Abstract: “Pancreatic neuroendocrine tumors (PNETs) are uncommon tumors with a range of clinical behavior. Some PNETs are associated with symptoms of hormone secretion, with increased systemic levels of insulin, gastrin, glucagon, or other hormones. More commonly, PNETs are nonfunctional, without hormone secretion. Surgical resection is the mainstay of therapy, particularly for localized disease. Surgical therapy must be tailored to tumor and clinical characteristics. Resection may be particularly indicated in the setting of hormone hypersecretion. Small, incidental PNETs are increasingly managed nonoperatively. Surgery may also be indicated in some instances of metastatic disease, if all metastatic foci may be removed.”

• Systemic Therapies for Advanced Pancreatic Neuroendocrine Tumors
Nitya Raj, MD and Diane Reidy-Lagunes, MD

Abstract: “Pancreatic neuroendocrine tumors are an uncommon tumor type and compose 1% to 2% of all pancreatic neoplasms. They are rarely localized at presentation and are typically diagnosed in the presence of metastatic disease. The management poses a significant challenge because of the heterogeneous clinical presentations and varying degrees of aggressiveness. A variety of systemic therapies have been developed for the management of pancreatic neuroendocrine tumors, including somatostatin analogues, a select group of cytotoxic chemotherapy agents, and targeted or biological agents. This article reviews the available systemic therapy options for advanced pancreatic neuroendocrine tumors.”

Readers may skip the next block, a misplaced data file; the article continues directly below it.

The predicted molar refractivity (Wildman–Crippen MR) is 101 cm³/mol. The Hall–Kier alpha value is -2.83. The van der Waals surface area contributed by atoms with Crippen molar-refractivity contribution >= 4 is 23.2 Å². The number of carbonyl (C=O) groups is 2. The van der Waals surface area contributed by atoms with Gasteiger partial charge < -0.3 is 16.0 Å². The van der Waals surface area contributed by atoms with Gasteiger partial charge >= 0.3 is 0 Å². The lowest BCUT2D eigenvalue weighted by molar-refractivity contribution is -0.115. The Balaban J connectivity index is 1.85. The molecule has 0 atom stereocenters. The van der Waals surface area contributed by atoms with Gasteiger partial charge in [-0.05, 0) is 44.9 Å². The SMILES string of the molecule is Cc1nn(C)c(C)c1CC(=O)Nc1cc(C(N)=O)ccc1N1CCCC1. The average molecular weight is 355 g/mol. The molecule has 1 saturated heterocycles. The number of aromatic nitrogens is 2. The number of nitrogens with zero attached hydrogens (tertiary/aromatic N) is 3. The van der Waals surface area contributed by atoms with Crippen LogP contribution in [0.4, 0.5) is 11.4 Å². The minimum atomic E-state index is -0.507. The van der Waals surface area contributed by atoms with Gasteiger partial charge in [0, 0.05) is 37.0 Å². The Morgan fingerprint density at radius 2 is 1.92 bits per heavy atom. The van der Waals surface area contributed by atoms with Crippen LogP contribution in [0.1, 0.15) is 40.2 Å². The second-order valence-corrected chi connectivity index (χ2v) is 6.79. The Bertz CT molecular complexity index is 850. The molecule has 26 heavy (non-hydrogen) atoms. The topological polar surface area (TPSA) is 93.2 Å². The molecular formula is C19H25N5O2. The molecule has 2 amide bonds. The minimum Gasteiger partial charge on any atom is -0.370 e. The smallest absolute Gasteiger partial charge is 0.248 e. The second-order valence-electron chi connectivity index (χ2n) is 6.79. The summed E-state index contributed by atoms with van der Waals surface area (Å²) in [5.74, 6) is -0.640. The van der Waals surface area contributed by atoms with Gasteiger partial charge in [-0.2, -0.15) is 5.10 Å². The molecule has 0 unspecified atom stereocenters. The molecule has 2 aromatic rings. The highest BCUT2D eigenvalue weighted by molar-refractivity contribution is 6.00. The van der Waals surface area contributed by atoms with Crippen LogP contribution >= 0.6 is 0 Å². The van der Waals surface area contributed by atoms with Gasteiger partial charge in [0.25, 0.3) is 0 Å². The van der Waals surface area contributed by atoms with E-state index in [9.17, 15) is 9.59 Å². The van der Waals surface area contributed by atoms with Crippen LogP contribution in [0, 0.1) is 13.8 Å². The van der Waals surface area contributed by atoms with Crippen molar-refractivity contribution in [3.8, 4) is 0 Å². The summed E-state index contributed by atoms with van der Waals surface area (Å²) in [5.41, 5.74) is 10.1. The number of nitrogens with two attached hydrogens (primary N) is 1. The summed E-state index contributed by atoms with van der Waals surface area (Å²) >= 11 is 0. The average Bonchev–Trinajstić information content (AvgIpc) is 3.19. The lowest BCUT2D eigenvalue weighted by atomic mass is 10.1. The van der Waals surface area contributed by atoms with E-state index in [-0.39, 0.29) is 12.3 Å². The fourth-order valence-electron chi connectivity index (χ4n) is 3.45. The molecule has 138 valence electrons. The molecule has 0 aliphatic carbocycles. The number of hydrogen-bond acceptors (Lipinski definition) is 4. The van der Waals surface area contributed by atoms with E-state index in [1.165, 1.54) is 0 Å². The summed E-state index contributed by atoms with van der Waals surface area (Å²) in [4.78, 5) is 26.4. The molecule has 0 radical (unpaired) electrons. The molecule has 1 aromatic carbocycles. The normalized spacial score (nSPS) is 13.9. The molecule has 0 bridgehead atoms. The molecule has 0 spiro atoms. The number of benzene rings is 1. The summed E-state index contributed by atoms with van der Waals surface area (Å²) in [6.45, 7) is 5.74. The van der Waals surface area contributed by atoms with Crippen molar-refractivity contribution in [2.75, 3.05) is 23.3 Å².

Nitya Raj, MD and Diane Reidy-Lagunes, MD

Dr. Nitya Raj (left) and Dr. Diane Reidy-Lagues (right)


•Pheochromocytoma and Paraganglioma: Genetics, Diagnosis, and Treatment
Lauren Fishbein, MD

Abstract: “Pheochromocytomas (PCCs) and paragangliomas (PGLs) are rare but unique neuroendocrine tumors. The hypersecretion of catecholamines from the tumors can be associated with high morbidity and mortality, even when tumors are benign. Up to 40% of PCCs/PGLs are associated with germline mutations in susceptibility genes. About one-quarter are malignant, defined by the presence of distant metastases. Treatment options for unresectable metastatic disease, including chemotherapy, 131I-MIBG, and radiation, can offer limited tumor and hormone control, although none are curative. This article reviews the inherited genetics, diagnosis, and treatment of PCCs and PGLs.”

Dr. Lauren Fishbein

Dr. Lauren Fishbein


• Poorly Differentiated Neuroendocrine Tumors
Jennifer R. Eads, MD

Abstract: “Poorly differentiated neuroendocrine carcinomas of the gastrointestinal tract are rare and limited data are available to guide treatment. These tumors have been treated akin to small cell lung cancer given the histologic similarities. Their pathology is complex. Over the last decade, these tumors are shown as likely a distinct disease entity that is more heterogeneous than accounted for by the current classification system. This article discusses the epidemiology, prognosis, clinical presentation and pathologic nuances and provides a review of the existing clinical data in poorly differentiated neuroendocrine carcinomas and small cell lung cancers.”